Stormy Sundays

See Shakespeare's The Tempest from all angles at the Saint Louis Art Museum

No one who has read William Shakespeare's written work, by turns earthy and divine, can argue his lasting impact on modern storytelling. Shakespeare's great strength, his understanding of the human psyche and heart, allows his work to be recast again and again, and so Billy's insightful characterizations and well-honed wordplay have been borrowed and built upon by later writers for 400 years.

The range of Shakespeare's influence is explored in the "Stormy Weather...Tempest Tales" film series. Four vastly different takes on The Tempest, Shakespeare's final romantic comedy, demonstrate the mutability of his work. Shakespeare's original play took place on a tropical island controlled by the magician Prospero and his servants (the sprite, Ariel, and the beastlike Caliban); Prospero magically shipwrecks a European crew, only to see his beautiful daughter, Miranda, fall in love with one of the men, Ferdinand.

Details

5 p.m. on Sunday (May 1 through May 22) at the (314-721-0072; see www.slam.org for a full schedule). Admission is $3 to $5, and each film is followed by a discussion with representatives of the Shakespeare Festival.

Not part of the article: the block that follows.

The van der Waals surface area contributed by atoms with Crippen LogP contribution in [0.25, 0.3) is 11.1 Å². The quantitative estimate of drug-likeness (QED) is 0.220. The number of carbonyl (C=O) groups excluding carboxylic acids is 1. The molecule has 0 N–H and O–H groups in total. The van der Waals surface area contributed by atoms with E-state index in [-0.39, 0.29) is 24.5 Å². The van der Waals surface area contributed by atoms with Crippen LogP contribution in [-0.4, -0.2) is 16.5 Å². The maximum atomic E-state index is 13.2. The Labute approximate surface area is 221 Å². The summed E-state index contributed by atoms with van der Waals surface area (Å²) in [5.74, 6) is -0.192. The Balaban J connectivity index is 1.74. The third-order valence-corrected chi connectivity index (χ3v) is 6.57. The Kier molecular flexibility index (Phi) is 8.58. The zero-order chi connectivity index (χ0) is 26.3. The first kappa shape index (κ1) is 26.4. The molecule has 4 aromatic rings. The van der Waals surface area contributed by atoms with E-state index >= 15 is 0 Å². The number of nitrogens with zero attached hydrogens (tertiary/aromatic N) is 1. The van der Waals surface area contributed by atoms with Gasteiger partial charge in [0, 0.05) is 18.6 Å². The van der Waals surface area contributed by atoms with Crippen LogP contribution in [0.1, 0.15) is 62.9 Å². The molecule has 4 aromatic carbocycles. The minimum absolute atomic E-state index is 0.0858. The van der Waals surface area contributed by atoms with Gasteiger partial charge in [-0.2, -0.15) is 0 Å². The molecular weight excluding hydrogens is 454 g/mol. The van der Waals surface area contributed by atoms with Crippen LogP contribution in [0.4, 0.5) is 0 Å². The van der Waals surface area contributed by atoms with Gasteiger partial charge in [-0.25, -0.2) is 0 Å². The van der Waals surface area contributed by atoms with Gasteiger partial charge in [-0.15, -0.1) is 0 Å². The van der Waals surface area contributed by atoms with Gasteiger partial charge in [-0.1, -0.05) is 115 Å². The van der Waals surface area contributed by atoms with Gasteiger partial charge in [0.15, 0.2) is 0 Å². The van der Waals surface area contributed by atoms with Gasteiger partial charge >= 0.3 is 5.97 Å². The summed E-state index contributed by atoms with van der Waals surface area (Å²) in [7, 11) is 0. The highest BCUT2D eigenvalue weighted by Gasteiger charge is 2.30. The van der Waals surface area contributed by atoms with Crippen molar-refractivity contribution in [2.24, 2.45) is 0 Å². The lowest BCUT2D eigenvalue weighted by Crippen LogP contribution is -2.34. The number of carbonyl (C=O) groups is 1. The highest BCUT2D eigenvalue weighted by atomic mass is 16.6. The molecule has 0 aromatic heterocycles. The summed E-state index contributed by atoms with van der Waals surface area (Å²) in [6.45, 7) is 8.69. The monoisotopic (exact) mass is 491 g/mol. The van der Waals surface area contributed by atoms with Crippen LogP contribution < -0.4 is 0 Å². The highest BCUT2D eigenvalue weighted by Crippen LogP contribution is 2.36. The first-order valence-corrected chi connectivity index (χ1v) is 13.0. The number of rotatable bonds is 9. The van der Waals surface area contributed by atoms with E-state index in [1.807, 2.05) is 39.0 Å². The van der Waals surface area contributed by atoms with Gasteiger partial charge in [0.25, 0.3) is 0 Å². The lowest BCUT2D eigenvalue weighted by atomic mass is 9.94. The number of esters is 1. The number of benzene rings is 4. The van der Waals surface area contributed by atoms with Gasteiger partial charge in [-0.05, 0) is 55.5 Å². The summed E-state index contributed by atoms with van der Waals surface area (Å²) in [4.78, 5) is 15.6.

Saint Louis Art Museum in Forest Park

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Simple, no? What is there to work with? Peter Greenaway reimagines the story from Prospero's point of view in Prospero's Books. The film is a riot of color and words, as calligraphy and illustrations cascade across the screen in multiple layers. Derek Jarman jettisons the island for the stark English countryside in his The Tempest, emphasizing the strained master-and-servant relationship of Prospero and Caliban over all others (Jarman also throws in a musical number for good measure). Perhaps the strangest reworking is Fred M. Wilcox's B-grade sci-fi adaptation Forbidden Planet. Leslie Nielsen (!) leads his intrepid crew to the planet Altair-4 and discovers the technologically superior Dr. Morbius and his daughter, Altaira, as well as the famous Robby the Robot. Forbidden Planet had a great influence on Gene Roddenberry, creator of Star Trek, so it's not too great a leap to claim that with no Shakespeare, the world would never have had a James T. Kirk. Terrifying to consider...but true.

 
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